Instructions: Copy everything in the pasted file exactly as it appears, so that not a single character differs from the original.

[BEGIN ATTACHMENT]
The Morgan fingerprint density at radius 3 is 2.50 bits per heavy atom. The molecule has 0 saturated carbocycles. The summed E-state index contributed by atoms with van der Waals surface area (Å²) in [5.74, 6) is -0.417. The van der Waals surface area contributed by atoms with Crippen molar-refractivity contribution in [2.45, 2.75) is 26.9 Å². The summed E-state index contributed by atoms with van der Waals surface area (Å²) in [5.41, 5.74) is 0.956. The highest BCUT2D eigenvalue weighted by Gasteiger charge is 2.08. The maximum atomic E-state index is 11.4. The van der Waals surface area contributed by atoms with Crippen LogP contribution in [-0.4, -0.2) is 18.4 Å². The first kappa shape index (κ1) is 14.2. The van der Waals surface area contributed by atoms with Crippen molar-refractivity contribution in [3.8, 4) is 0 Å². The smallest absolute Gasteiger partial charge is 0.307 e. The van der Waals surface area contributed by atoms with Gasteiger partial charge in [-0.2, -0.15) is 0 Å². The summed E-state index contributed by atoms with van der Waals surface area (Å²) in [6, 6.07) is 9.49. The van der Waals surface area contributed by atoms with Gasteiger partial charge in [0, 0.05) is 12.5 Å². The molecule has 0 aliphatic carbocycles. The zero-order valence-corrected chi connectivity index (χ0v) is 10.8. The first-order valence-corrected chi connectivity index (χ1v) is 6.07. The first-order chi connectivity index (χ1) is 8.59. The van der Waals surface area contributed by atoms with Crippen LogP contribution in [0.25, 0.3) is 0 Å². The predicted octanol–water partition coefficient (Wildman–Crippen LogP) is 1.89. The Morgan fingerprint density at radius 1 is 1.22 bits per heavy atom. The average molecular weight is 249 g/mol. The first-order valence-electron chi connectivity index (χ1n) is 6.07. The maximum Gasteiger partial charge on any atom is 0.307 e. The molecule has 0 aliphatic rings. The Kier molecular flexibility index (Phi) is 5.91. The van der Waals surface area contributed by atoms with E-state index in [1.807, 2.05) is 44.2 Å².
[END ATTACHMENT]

The Morgan fingerprint density at radius 3 is 2.50 bits per heavy atom. The molecule has 0 saturated carbocycles. The summed E-state index contributed by atoms with van der Waals surface area (Å²) in [5.74, 6) is -0.417. The van der Waals surface area contributed by atoms with Crippen molar-refractivity contribution in [2.45, 2.75) is 26.9 Å². The summed E-state index contributed by atoms with van der Waals surface area (Å²) in [5.41, 5.74) is 0.956. The highest BCUT2D eigenvalue weighted by Gasteiger charge is 2.08. The maximum atomic E-state index is 11.4. The van der Waals surface area contributed by atoms with Crippen LogP contribution in [-0.4, -0.2) is 18.4 Å². The first kappa shape index (κ1) is 14.2. The van der Waals surface area contributed by atoms with Crippen molar-refractivity contribution in [3.8, 4) is 0 Å². The smallest absolute Gasteiger partial charge is 0.307 e. The van der Waals surface area contributed by atoms with Gasteiger partial charge in [-0.2, -0.15) is 0 Å². The summed E-state index contributed by atoms with van der Waals surface area (Å²) in [6, 6.07) is 9.49. The van der Waals surface area contributed by atoms with Gasteiger partial charge in [0, 0.05) is 12.5 Å². The molecule has 0 aliphatic carbocycles. The zero-order valence-corrected chi connectivity index (χ0v) is 10.8. The first-order valence-corrected chi connectivity index (χ1v) is 6.07. The first-order chi connectivity index (χ1) is 8.59. The van der Waals surface area contributed by atoms with Crippen LogP contribution in [0.25, 0.3) is 0 Å². The predicted octanol–water partition coefficient (Wildman–Crippen LogP) is 1.89. The Morgan fingerprint density at radius 1 is 1.22 bits per heavy atom. The average molecular weight is 249 g/mol. The first-order valence-electron chi connectivity index (χ1n) is 6.07. The maximum Gasteiger partial charge on any atom is 0.307 e. The molecule has 0 aliphatic rings. The Kier molecular flexibility index (Phi) is 5.91. The van der Waals surface area contributed by atoms with E-state index in [1.807, 2.05) is 44.2 Å².